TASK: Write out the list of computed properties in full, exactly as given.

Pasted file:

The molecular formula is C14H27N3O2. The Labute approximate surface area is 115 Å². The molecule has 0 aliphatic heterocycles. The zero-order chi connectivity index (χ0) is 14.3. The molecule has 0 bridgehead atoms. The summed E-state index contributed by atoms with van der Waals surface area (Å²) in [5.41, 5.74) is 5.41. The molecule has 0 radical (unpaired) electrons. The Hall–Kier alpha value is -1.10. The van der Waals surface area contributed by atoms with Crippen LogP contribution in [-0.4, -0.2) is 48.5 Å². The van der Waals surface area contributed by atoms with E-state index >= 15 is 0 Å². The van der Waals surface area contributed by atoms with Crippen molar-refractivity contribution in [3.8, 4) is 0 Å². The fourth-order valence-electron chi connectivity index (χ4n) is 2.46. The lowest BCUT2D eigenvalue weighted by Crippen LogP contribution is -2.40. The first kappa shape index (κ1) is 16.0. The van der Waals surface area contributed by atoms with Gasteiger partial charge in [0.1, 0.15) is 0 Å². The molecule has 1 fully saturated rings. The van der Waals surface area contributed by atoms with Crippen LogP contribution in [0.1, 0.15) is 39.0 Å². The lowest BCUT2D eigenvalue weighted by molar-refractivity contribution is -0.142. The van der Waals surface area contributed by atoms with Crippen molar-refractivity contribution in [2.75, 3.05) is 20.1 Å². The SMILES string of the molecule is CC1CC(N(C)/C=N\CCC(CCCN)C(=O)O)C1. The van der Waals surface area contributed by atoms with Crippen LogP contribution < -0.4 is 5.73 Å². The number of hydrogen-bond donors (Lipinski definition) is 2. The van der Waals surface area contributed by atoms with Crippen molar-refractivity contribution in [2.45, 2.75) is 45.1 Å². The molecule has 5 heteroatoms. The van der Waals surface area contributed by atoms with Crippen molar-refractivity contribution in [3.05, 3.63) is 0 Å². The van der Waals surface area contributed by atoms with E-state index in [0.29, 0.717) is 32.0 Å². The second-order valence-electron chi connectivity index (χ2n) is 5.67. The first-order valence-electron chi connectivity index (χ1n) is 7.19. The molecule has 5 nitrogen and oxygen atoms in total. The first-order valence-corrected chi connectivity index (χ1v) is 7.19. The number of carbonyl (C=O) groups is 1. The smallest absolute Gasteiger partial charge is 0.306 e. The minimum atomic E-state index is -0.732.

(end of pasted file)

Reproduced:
The molecular formula is C14H27N3O2. The Labute approximate surface area is 115 Å². The molecule has 0 aliphatic heterocycles. The zero-order chi connectivity index (χ0) is 14.3. The molecule has 0 bridgehead atoms. The summed E-state index contributed by atoms with van der Waals surface area (Å²) in [5.41, 5.74) is 5.41. The molecule has 0 radical (unpaired) electrons. The Hall–Kier alpha value is -1.10. The van der Waals surface area contributed by atoms with Crippen LogP contribution in [-0.4, -0.2) is 48.5 Å². The van der Waals surface area contributed by atoms with E-state index >= 15 is 0 Å². The van der Waals surface area contributed by atoms with Crippen molar-refractivity contribution in [3.8, 4) is 0 Å². The fourth-order valence-electron chi connectivity index (χ4n) is 2.46. The lowest BCUT2D eigenvalue weighted by Crippen LogP contribution is -2.40. The first kappa shape index (κ1) is 16.0. The van der Waals surface area contributed by atoms with Gasteiger partial charge in [0.1, 0.15) is 0 Å². The molecule has 1 fully saturated rings. The van der Waals surface area contributed by atoms with Crippen LogP contribution in [0.1, 0.15) is 39.0 Å². The lowest BCUT2D eigenvalue weighted by molar-refractivity contribution is -0.142. The van der Waals surface area contributed by atoms with Crippen molar-refractivity contribution in [2.75, 3.05) is 20.1 Å². The SMILES string of the molecule is CC1CC(N(C)/C=N\CCC(CCCN)C(=O)O)C1. The van der Waals surface area contributed by atoms with Crippen LogP contribution < -0.4 is 5.73 Å². The number of hydrogen-bond donors (Lipinski definition) is 2. The van der Waals surface area contributed by atoms with Crippen molar-refractivity contribution in [2.45, 2.75) is 45.1 Å². The molecule has 5 heteroatoms. The van der Waals surface area contributed by atoms with Crippen molar-refractivity contribution in [3.05, 3.63) is 0 Å². The van der Waals surface area contributed by atoms with E-state index in [0.29, 0.717) is 32.0 Å². The second-order valence-electron chi connectivity index (χ2n) is 5.67. The first-order valence-electron chi connectivity index (χ1n) is 7.19. The molecule has 5 nitrogen and oxygen atoms in total. The first-order valence-corrected chi connectivity index (χ1v) is 7.19. The number of carbonyl (C=O) groups is 1. The smallest absolute Gasteiger partial charge is 0.306 e. The minimum atomic E-state index is -0.732.